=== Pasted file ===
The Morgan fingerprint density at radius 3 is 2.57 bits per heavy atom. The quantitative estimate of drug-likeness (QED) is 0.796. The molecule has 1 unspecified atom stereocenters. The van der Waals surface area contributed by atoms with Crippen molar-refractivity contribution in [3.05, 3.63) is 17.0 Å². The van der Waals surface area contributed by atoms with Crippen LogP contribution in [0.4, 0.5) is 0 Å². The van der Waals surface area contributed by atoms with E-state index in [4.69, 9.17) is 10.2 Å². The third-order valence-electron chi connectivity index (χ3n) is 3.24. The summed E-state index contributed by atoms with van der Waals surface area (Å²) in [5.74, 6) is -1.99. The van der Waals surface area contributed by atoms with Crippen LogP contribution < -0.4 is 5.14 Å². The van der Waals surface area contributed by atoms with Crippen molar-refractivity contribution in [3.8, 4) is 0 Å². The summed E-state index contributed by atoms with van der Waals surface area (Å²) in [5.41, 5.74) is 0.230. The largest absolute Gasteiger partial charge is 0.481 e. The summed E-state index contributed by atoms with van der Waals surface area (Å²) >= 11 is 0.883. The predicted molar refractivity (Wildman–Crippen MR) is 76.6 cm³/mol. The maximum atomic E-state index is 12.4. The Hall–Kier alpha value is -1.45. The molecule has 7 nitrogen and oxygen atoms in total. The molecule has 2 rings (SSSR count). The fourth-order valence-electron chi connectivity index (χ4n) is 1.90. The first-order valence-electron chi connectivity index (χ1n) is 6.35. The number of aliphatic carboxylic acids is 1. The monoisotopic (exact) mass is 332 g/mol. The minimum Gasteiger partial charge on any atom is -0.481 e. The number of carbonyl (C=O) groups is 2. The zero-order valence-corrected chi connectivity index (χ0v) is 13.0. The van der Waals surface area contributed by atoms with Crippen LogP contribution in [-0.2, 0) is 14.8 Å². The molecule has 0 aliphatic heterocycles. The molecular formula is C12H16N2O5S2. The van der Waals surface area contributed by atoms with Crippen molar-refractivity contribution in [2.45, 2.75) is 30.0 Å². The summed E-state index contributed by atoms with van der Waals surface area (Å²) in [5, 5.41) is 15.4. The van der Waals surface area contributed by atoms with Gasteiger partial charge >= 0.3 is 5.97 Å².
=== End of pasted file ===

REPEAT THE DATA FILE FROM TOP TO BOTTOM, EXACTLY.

The Morgan fingerprint density at radius 3 is 2.57 bits per heavy atom. The quantitative estimate of drug-likeness (QED) is 0.796. The molecule has 1 unspecified atom stereocenters. The van der Waals surface area contributed by atoms with Crippen molar-refractivity contribution in [3.05, 3.63) is 17.0 Å². The van der Waals surface area contributed by atoms with Crippen LogP contribution in [0.4, 0.5) is 0 Å². The van der Waals surface area contributed by atoms with E-state index in [4.69, 9.17) is 10.2 Å². The third-order valence-electron chi connectivity index (χ3n) is 3.24. The summed E-state index contributed by atoms with van der Waals surface area (Å²) in [5.74, 6) is -1.99. The van der Waals surface area contributed by atoms with Crippen LogP contribution < -0.4 is 5.14 Å². The van der Waals surface area contributed by atoms with Crippen molar-refractivity contribution in [3.8, 4) is 0 Å². The summed E-state index contributed by atoms with van der Waals surface area (Å²) in [5.41, 5.74) is 0.230. The largest absolute Gasteiger partial charge is 0.481 e. The summed E-state index contributed by atoms with van der Waals surface area (Å²) >= 11 is 0.883. The predicted molar refractivity (Wildman–Crippen MR) is 76.6 cm³/mol. The maximum atomic E-state index is 12.4. The Hall–Kier alpha value is -1.45. The molecule has 7 nitrogen and oxygen atoms in total. The molecule has 2 rings (SSSR count). The fourth-order valence-electron chi connectivity index (χ4n) is 1.90. The first-order valence-electron chi connectivity index (χ1n) is 6.35. The number of aliphatic carboxylic acids is 1. The monoisotopic (exact) mass is 332 g/mol. The minimum Gasteiger partial charge on any atom is -0.481 e. The number of carbonyl (C=O) groups is 2. The zero-order valence-corrected chi connectivity index (χ0v) is 13.0. The van der Waals surface area contributed by atoms with Crippen LogP contribution in [-0.2, 0) is 14.8 Å². The molecule has 0 aliphatic heterocycles. The molecular formula is C12H16N2O5S2. The van der Waals surface area contributed by atoms with Crippen molar-refractivity contribution in [2.45, 2.75) is 30.0 Å². The summed E-state index contributed by atoms with van der Waals surface area (Å²) in [5, 5.41) is 15.4. The van der Waals surface area contributed by atoms with Gasteiger partial charge >= 0.3 is 5.97 Å².